So what can you do if you run out of a medication? Hopefully, you’ll never be in this predicament, but if you are, here are some things to try.

First, try to avoid the problem. It happens. Many of us take multiple medications throughout the day. It’s easy to lose track of how many pills you need to make it through the week. You look at the bottle and think you’ll be okay, until, before you know it, you’re down to your last pills. If you can, try to order the medication before you’ll actually be out of it. This will also allow time for the pharmacy to order it if necessary. Some pharmacies have automatic refills to help with this, but a good way to ensure you won’t run out is to make a habit of reordering the prescription a week before the date it was last filled. For example, if you last filled your prescription on the 20th of the month, reorder it on the 13th of the next month. Set a reminder if you need to.

Second, pay attention to how many refills you have left. Often with chronic illnesses, you may take a specific medication for months or years on end. With the exception of pain medications, doctors will often allow multiple refills on a single prescription. Try to pay attention to this so you’re not trying to refill a prescription when no refills are available. Even when you or your pharmacist notices a new prescription is needed, the doctor’s office may not be able to fulfill the request immediately for any number of reasons. Therefore, it’s important to allow time for this. The one week rule from the previous paragraph works well here too. Ideally, you may have realized the need at your last appointment and requested the prescription then, but allowing the week buffer leaves enough time for your pharmacist to contact the doctor and the doctor to respond.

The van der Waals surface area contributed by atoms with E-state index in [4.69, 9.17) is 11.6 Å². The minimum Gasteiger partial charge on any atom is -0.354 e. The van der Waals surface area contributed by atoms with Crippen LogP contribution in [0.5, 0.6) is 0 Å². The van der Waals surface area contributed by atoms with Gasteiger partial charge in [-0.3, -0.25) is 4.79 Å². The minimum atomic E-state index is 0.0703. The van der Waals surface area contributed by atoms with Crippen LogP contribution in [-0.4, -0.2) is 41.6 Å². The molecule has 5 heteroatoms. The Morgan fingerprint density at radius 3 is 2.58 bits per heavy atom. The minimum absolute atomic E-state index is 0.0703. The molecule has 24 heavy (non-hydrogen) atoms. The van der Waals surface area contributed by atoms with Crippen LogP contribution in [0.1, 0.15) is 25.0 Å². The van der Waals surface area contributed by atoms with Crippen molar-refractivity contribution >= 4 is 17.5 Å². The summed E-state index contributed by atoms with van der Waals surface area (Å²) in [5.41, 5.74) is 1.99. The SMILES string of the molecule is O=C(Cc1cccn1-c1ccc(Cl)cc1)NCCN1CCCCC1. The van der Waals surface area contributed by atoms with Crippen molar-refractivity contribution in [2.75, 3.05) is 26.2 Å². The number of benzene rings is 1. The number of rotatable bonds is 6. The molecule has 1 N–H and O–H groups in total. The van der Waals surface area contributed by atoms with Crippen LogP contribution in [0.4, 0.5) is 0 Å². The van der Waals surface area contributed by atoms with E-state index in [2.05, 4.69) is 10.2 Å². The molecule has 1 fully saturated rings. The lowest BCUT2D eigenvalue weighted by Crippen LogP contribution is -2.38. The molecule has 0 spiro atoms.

empty prescription bottle, time to refill, out of medication, tips, pharmacist, what to do if you run out of meds, hashimoto,'s, thyroid

But what if you miscalculate or are even away from home and run out of your medication? Or maybe it’s a weekend and your doctor’s office it closed? There are a few things you can do. If you’re using your home pharmacy and have a history of taking a particular medication, your pharmacist may be able to give you an emergency supply of the medication, or just enough to make it through a couple of days until a prescription can be attained. You can also take the original bottle from the prescription into another pharmacy and, providing you have refills, the can fill the prescription or contact the prescribing doctor or even an on-call doctor when necessary. In a pinch, you may also be able to find a walk-in clinic and have the doctor there address your prescription needs.

Even with all of this in mind, sometimes life happens and you’re stuck without your meds. As a chronic illness sufferer, I know that with some of my medications, even just missing a single dose can make a huge difference. Then, of course, dealing with the resulting flare can be horrific and impact every aspect of life, from sleep habits, to brain fog, to eating, and participating in daily activities. This is the position I currently find myself in.

pharmacy. pharmacist, medication, prescriptions, out of medication, tips, emergency, what to do, hashimoto's, thyroid

As I said earlier, I’ve been waiting for my thyroid supplement for over a month, but it’s caught up in customs. Initially, I tried rationing my medication to try to make it last longer in hopes that my order would arrive from the US. I would either take less doses each day or take smaller doses to stretch out what I had left. I figured something was better than nothing and really expected this to be a temporary situation. My body can definitely tell the difference. Even with the smaller doses, I was much more tired than usual, experienced more migraines, and just generally had more pain.

Now I’ve been without my medication for a while, and my body is not happy. I’ve become virtually dysfunctional. My fatigue is unending and the pain is unbearable. It’s hard for me to complete work, do household tasks, and even spend time with my daughter. All I want to do is stay in bed all day.